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A Packing Guide for Visiting Yellowstone

A Packing Guide for Visiting Yellowstone

Written by: , July 20th, 2016

Guide to Packing for Yellowstone

If you’re heading to Yellowstone, check out our packing guide to help you make the most of your Park visit. Here are 12 things you’ll want to make sure you have on your packing list:

1) A Sun Hat, Sunscreen and Sunglasses

A wide-brimmed hat, sunscreen and sunglasses are essential to protect your skin and eyes from the sun. This is especially important at higher altitudes where the sun’s rays are even stronger, and on the water, where the rays are multiplied through reflection.

It’s also always a good idea to pack aloe gel or another “after sun” treatment to sooth your skin in case of a sunburn.

2) Sturdy Footwear

Pack hiking boots or good athletic shoes depending on what you plan on doing while you’re visiting Yellowstone. You’ll want to bring shoes that provide stability, traction and comfort. Pack sandals or other leisure footwear for relaxing or short walks. High heels and shoes with no traction are not advised.

3) Rainjacket

Weather in Yellowstone changes quickly and it’s not uncommon to have a rain shower in the afternoon. That is why it’s important to pack a rainjacket that is waterproof and breathable.

4) Layers

When visiting Yellowstone, it’s important you pack and dress in layers. Pack mid-weight insulating clothing like a light synthetic fleece or wool shirt/pullover. Waterproof and windproof outer layers should be lightweight and breathable. Pack insulating underwear that draws moisture away from the body, keeping you cool when you sweat and dry when it rains.

5) A Daypack

Don’t forget to pack a daypack. You’ll be happy you brought this along with you to carry your extra clothes, water, snacks, camera, binoculars, notebook, etc.

6) A Reusable Bottle for Water & Thermos for Hot Liquids

To make sure you stay hydrated while exploring Yellowstone, it’s recommended you pack and fill a one-liter reusable water bottle (minimum). Camelbacks or similar hydration systems also work well. Water bottle filling stations are located throughout the park. A thermos for hot liquids is also a great thing to pack for your Yellowstone visit to stay warm on those cool mornings.

7) Snacks

Who doesn’t love snacks? Bring granola bars, dried fruit, or packed sandwiches to put in your daypack. Deli lunches can be ordered from any one of our dining rooms the night before pick up. Grab-n-go items are also available at our in-park delis, snack shops, and cafeterias. Don’t keep food in your car unattended and never feed wild animals. And be sure to not litter and dispose of food and packaging properly. Outside a number of the hotels there are convenient metal storage bins to help recycle. 

8) Insect Repellent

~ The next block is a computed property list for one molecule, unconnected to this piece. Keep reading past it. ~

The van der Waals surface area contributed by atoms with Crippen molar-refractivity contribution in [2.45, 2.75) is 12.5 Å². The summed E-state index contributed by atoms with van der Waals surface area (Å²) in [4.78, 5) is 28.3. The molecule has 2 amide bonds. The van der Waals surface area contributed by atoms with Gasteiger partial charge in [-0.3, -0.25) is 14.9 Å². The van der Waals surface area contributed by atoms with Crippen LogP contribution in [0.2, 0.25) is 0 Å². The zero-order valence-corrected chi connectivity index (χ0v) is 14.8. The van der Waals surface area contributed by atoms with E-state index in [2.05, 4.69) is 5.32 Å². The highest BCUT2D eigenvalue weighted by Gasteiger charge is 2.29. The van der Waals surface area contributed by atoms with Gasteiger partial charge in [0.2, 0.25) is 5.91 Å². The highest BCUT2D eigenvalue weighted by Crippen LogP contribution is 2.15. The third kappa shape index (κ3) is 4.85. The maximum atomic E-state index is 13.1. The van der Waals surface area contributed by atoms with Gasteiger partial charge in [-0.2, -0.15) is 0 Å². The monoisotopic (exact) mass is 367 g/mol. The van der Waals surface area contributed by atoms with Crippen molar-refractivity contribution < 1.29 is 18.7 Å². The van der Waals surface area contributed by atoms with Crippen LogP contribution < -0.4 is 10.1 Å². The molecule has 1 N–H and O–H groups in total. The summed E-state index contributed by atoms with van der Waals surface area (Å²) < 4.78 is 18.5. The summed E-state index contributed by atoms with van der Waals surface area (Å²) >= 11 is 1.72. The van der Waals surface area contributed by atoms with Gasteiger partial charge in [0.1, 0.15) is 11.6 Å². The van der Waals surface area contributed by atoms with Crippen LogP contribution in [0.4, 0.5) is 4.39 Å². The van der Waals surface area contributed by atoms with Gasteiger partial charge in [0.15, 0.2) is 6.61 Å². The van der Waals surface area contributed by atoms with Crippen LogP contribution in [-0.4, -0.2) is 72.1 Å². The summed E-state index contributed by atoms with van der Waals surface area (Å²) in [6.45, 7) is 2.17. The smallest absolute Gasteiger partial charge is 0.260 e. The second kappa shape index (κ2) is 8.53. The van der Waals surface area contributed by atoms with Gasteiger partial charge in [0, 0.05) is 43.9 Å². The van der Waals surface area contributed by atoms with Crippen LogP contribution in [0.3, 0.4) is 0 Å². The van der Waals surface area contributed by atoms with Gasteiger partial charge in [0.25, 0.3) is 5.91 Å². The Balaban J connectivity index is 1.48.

In June, July and August, you’ll want to bring insect repellent along with you to Yellowstone. There are different kinds of insect repellents available with varying ingredients, so make sure you find one that is right for you!

9) Camera, Memory Card & Charger or Batteries

Yellowstone has 2.2 million acres of wilderness, from mountains and forests to colorful hot springs, mudpots and geysers, as well as 67 species of mammals. With so many amazing sights, landscapes and wildlife, you’ll have plenty of opportunity to snap photos to remember your visit to Yellowstone or to share with friends and family back home. Be sure to follow park wildlife safety guidelines when photographing wildlife and thermal features: keep your distance and do not wander off boardwalks.

10) Notebook & Pencil

Grab a small, light-weight, notebook to help you remember all of your amazing Yellowstone adventures. Bring it along with you in your daypack, and keep notes on what you did each day. One day, when you’re telling your Yellowstone story to your kids, grandkids or friends, you’ll be able to look back in your journal! (21st Century version: take notes on your phone.)

11) Binoculars and/or Spotting Scope

Binoculars are the perfect companion for your next Yellowstone adventure, and if you’re interested in viewing wildlife you’ll be pleased you brought them along with you. There are many different types of binoculars and spotting scopes for sale, you’ll want to make sure you find something that is not too heavy to hike with, and offers good image detail. You can learn more about binoculars and spotting scopes here.

12) A couple things that won’t fit in your suitcase: Patience and Understanding

Yellowstone is wild, beautiful place. To fully experience it, you have to go beyond merely checking off the sites. Find a trail, picnic area, or bench. Take in all the sights, sounds, and smells (you won’t forget the smell of rotten eggs!). Relax and pack your patience. You may encounter some construction, bison jams, or visitors from around the world. Be smart. Follow park rules: keep your distance from wildlife, don’t wander off the boardwalks, and drive the speed limit. Set a good example to keep this place preserved for future generations.


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